Blood of a Stone
Demetrios, 18, lives in 1st-century Judea, a time and place roiling with different cultures, religions, and change. He’s seen nothing but bad luck as the book opens: he walks with a heavy limp and his father is selling him to a drunken and brutal retired Roman general. The only saving grace will be his fellow slave, Elazer, an older Jewish man who tries to help Demetrios — who begins stealing food from the Roman’s kitchen when he realizes he’s not going to be fed enough. In the midst of a whipping, Demetrios kills the Roman. Elazar saves the day and plans their escape. Now the scene is set for the rest of the book, where the two, posing as free men, traders, make their way along with caravans through the ancient world as they try to make a new life for themselves, with the impetuous Demetrios sabotaging their every step. Elazar eventually meets the followers of Jesus, and then Jesus himself. Gassman has done her homework and brings the ancient world to life in this novel.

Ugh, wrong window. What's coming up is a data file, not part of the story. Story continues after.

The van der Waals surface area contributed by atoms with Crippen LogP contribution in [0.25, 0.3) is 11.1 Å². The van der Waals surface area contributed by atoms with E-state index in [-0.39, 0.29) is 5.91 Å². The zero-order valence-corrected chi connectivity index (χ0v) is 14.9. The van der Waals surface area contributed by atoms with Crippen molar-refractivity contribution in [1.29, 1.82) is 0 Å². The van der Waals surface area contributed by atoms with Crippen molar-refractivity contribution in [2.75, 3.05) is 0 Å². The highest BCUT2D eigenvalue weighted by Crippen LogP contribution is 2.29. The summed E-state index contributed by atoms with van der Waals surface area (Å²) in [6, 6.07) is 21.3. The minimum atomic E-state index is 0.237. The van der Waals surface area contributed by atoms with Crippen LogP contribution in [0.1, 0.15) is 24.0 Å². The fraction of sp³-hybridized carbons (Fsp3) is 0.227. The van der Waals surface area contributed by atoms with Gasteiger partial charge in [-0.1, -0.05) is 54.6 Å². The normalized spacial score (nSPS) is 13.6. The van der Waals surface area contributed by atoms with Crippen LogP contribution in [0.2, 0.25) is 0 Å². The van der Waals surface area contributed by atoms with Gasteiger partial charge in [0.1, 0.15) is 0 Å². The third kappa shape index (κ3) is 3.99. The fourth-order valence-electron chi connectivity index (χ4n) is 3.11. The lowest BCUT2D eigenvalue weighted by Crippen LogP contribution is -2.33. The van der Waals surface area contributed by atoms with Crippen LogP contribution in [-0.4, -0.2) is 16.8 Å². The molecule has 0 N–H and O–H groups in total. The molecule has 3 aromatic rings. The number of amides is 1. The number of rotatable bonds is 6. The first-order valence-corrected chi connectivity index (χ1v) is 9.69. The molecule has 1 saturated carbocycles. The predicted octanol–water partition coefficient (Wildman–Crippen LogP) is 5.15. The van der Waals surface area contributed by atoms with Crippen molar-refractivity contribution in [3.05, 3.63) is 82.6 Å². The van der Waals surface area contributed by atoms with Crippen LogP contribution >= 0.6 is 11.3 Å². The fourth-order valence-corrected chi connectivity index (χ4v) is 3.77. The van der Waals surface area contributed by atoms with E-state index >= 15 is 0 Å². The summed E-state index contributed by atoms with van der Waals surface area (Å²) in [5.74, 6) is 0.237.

It’s very much Demetrios’s story of finding faith; he’s a young man going through terrible trials and all the temptations of the world. I found him incredibly unlikable. Even everymen in the process of maturing sometimes make good decisions, but not the paranoid, whining, impulsive Demetrios. I felt uncomfortably hard-hearted as I got to know the kid, and got to where I was simply worrying about Elazar. I also had a hard time believing that this limping boy would be able to kill the strong and battle-hardened Roman soldier with a stone, or that Demetrios and Elazar would then be able to then disappear into the countryside.